12 December 2001
Open Coastlines. When harbors are situated on open coastlines, a high
degree of artificial work is required to provide shelter. Consequently, as the coastline
itself becomes more winding and offshore islands appear, the degree of natural shelter
provided in turn reduces the harbor's exposure to wind and waves. Thus a
corresponding decrease in the amount of artificial protection is required.
Bays, Estuaries, and Navigable Rivers. When the harbor is situated
entirely within an enclosed bay or estuary having a narrow opening into the sea, an
environment of total natural protection results. Depending on the orientation of the
naturally occurring protective features, these harbor sites need little or no additional
protection. Nonetheless, a degree of entrance improvement is usually required to
ensure safety during storms and as the entrance widens, the degree of protection
required increases as well.
Hydraulic Impoundments. Hydraulic impoundments are defined as
harbor basins in which the vessel mooring depth is constantly maintained behind locks,
versus the case in harbors where free-flowing water linkages to the sea or other large
bodies of water exposed to storms exist. Since harbors are not located in bays,
estuaries, and rivers, the hydraulic-impoundment harbors are not influenced by tidal
fluctuations. Either admitting or releasing water through the locks maintains water
levels. Though constructed worldwide economically efficient for commercial port
facilities, the constricted access of hydraulic impoundments makes then generally
undesirable for military purposes.
Roadsteads. In cases when protection is provided only as a moored-ship
refuge, the protected harbor area is referred to as a "roadstead." Roadsteads need a
bottom in the protected area in the protected area that is suitable for sufficient anchor
holding power. Examples of roadstead anchorages in a natural bay and a protected
harbor are shown in Figure 2-2.
HYDRODYNAMIC INVESTIGATIONS. Effective coastal engineering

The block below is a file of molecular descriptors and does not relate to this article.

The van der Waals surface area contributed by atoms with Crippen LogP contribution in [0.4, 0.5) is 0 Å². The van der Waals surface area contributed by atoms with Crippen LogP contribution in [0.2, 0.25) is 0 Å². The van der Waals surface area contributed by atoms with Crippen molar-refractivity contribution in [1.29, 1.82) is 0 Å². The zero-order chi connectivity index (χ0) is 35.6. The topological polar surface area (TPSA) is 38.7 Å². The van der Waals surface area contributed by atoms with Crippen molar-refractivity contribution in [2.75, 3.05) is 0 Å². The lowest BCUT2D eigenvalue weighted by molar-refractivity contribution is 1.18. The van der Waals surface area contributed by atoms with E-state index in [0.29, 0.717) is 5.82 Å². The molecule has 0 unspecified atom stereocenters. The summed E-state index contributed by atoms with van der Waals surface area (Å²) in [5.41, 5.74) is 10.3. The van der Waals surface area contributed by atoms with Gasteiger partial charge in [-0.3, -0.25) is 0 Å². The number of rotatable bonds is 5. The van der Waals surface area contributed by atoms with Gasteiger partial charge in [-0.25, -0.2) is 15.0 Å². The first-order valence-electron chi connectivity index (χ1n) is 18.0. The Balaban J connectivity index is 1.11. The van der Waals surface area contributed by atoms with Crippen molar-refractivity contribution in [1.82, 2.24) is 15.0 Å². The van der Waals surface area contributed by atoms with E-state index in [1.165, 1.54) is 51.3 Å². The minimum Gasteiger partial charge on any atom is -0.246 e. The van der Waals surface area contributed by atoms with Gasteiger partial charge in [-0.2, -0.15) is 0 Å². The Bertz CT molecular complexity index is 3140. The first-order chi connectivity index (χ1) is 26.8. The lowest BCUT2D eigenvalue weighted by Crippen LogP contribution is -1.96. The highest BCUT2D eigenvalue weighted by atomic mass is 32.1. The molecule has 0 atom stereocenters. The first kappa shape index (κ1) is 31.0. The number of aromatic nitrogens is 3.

studies require appropriate understanding of the hydrodynamics of the project area and
its impact on design parameters. A summary of the considerations and procedures for
hydrodynamic investigations is contained in Section II-8 of the CEM.
SHIP DYNAMICS IN CHANNELS. Ships moving in shallow or restricted
waterways experience dynamic behavior different from that exhibited in open water that
can significantly affect control of the ship. The width and depth of the channel, if
insufficient, can interfere with the normal passage of water around the hull of the ship
and inhibit steering control. The sinkage and trim of a vessel in a navigation channel
depend primarily on vessel speed, the ratio of the channel cross section area to the
vessel wetted cross section area, and the ratio of the water depth to the vessel draft.
The maximum vessel draft is determined through consideration of the effects on vessel
draft by such factors as squat, variation in salinity, effects of wave motion, and loading.
In addition, some judgment needs to be exercised in considering the conditions that
could realistically be expected to occur. For example, it wouldn't be practical to design
a ship channel for extremes of vessel draft during a hurricane, because the ships